Despite the apparent popularity of the EPC program with both health care providers and patients, several authors have expressed concerns regarding both its implementation and efficacy [5, 2225]. Focus group studies have indicated that many GPs consider the paperwork associated with the program to be excessive [26, 27], and many believe the case conferencing item to be essentially impossible to implement [28]. Almost twice as many patients are being managed under GP management plans compared to team care arrangements, and it has been estimated that covering the cost of GP management plans accounts for approximately half of the cost of the entire program. Furthermore, an analysis of MBS data for 2007-2008 indicated that only a small proportion of patients on GP management plans were referred on for allied health services, and less than half of all GP management plans and only one-third of team care arrangements had been reviewed [22, 24].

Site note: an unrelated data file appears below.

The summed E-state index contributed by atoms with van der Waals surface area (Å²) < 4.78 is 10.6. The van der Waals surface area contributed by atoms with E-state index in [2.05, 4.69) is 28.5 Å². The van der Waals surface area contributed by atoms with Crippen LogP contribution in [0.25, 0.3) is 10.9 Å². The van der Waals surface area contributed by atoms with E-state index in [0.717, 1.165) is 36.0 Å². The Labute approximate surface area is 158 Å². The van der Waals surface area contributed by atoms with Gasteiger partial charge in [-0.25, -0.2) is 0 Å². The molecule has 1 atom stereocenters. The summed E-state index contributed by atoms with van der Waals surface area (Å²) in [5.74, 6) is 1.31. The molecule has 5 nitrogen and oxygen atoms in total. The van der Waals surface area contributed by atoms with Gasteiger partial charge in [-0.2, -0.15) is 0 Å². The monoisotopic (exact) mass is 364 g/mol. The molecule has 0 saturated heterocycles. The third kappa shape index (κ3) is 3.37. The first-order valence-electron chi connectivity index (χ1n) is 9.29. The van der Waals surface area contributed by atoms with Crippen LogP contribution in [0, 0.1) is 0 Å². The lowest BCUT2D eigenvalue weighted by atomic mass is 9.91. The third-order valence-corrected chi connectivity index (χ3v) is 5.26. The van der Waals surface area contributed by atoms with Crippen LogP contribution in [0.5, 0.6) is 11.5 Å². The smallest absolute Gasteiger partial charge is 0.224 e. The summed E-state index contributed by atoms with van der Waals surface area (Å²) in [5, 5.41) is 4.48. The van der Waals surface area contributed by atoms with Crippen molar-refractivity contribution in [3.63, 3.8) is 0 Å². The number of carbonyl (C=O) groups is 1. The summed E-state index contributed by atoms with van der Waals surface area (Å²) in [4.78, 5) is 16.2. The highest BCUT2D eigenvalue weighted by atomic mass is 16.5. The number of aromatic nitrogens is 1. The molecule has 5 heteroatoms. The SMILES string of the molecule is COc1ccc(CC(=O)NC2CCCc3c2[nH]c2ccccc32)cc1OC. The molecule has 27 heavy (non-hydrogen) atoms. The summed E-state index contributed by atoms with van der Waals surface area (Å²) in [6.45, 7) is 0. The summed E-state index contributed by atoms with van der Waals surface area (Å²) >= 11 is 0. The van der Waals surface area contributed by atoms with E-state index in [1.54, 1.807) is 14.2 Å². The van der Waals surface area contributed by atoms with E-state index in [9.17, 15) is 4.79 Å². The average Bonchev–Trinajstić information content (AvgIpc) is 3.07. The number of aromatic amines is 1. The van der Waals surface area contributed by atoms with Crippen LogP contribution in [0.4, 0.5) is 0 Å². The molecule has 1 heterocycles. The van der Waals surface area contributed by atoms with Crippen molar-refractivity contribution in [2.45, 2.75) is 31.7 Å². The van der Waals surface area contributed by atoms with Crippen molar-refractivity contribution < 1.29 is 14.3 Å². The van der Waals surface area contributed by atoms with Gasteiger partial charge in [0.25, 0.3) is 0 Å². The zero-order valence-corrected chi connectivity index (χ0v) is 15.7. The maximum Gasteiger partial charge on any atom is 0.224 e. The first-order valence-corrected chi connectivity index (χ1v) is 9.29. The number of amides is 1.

From the allied health professional's perspective, concerns have been raised that the care provided under the EPC program may be sub-optimal, as the number of funded treatments is often far less than what would normally be indicated in standard clinical practice [5]. The lack of remuneration of allied health professionals for non-treatment aspects of chronic disease management (such as report-writing and telephone contact with the GP) may also be significant disincentives to partake in the program [5, 29]. Estimates from 2006 revealed that the average out-of-pocket expense for patients receiving an allied health service was $14 [22], which suggests that many allied health professionals, including podiatrists, are charging above the maximum rebate of $48.95 to cover their costs [30]. Given the relatively high overheads associated with podiatry service provision compared to other allied health services (due to factors such as the cost of consumables and instrument sterilisation), there is a sound argument for developing profession-specific rebates rather than a "one size fits all" fee schedule.